Is SBC support mandatory or SBC implementation mandatory?  Are my lossy compressed music files (MP3, AAC, Ogg) being compressed with SBC again, or is SBC only being used when the file you're trying to push will exceed the available bandwidth?


It will be recompressed every time. I had the same problem with a portable speaker using Bluetooth. SBC can use up to 372 kbps if you are lucky.
So if you don't want to have lossy to lossy recompression you will have to use FLAC or not Bluetooth. AptX will recompress too.
Only if your listening device supports AAC or MP3 directly then there won't be recompression to SBC, with your AAC or MP3 files.

Hope this clears it up. Thats why i am wating for the Chromecast Audio.

On the other side i couldn't complain even with SBC and using Spotify. Quality was good for a portable speaker in the woods.
If you are using car radio maybe just use ABX if possible.

Quote
In “Middle Quality” mode (@229kbit/s) it is roughly comparable with mp3@128kbit/s or aac@96kbit/s. At max possible bitrate 372kbit/s SBC codec is comparable with aac@192kbit/s and most artifacts it produces are beyond human perception.

Bluetooth SBC and AptX

Reply #5
Is SBC support mandatory or SBC implementation mandatory?  Are my lossy compressed music files (MP3, AAC, Ogg) being compressed with SBC again, or is SBC only being used when the file you're trying to push will exceed the available bandwidth?


It will be recompressed every time. I had the same problem with a portable speaker using Bluetooth. SBC can use up to 372 kbps if you are lucky.
So if you don't want to have lossy to lossy recompression you will have to use FLAC or not Bluetooth. AptX will recompress too.
Only if your listening device supports AAC or MP3 directly then there won't be recompression to SBC, with your AAC or MP3 files.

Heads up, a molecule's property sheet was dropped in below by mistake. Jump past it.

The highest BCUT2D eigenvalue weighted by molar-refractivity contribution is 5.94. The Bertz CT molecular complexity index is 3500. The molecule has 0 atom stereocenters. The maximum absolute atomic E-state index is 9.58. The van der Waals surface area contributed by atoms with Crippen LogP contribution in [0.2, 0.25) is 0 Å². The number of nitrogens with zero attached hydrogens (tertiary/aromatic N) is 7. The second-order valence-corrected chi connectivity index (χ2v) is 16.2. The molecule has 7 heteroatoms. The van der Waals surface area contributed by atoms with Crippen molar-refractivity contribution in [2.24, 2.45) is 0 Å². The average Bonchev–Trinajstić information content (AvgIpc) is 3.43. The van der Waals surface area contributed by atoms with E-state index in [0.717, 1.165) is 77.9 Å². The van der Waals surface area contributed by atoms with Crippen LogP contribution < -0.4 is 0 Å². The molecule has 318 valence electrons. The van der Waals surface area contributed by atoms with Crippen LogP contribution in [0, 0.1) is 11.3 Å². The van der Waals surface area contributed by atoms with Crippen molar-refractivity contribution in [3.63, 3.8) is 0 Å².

Hope this clears it up. Thats why i am wating for the Chromecast Audio.

On the other side i couldn't complain even with SBC and using Spotify. Quality was good for a portable speaker in the woods.
If you are using car radio maybe just use ABX if possible.

Quote
In “Middle Quality” mode (@229kbit/s) it is roughly comparable with mp3@128kbit/s or aac@96kbit/s. At max possible bitrate 372kbit/s SBC codec is comparable with aac@192kbit/s and most artifacts it produces are beyond human perception.



I have never had any issues listening to music over Bluetooth.  I'm sure if I did some critical listening, I MIGHT be able to find something after hours of listening.

Where I do have problems is with spoken word.  I'll be driving in my car listening to an audiobook or podcast (usually sped up to 1.7x with pitch correction) and I have trouble understanding what's being said.  I'll turn up the volume and it doesn't help my comprehension.  I pull over, turn off bluetooth and plug in an AUX cable and suddenly I can understand every word withou issue.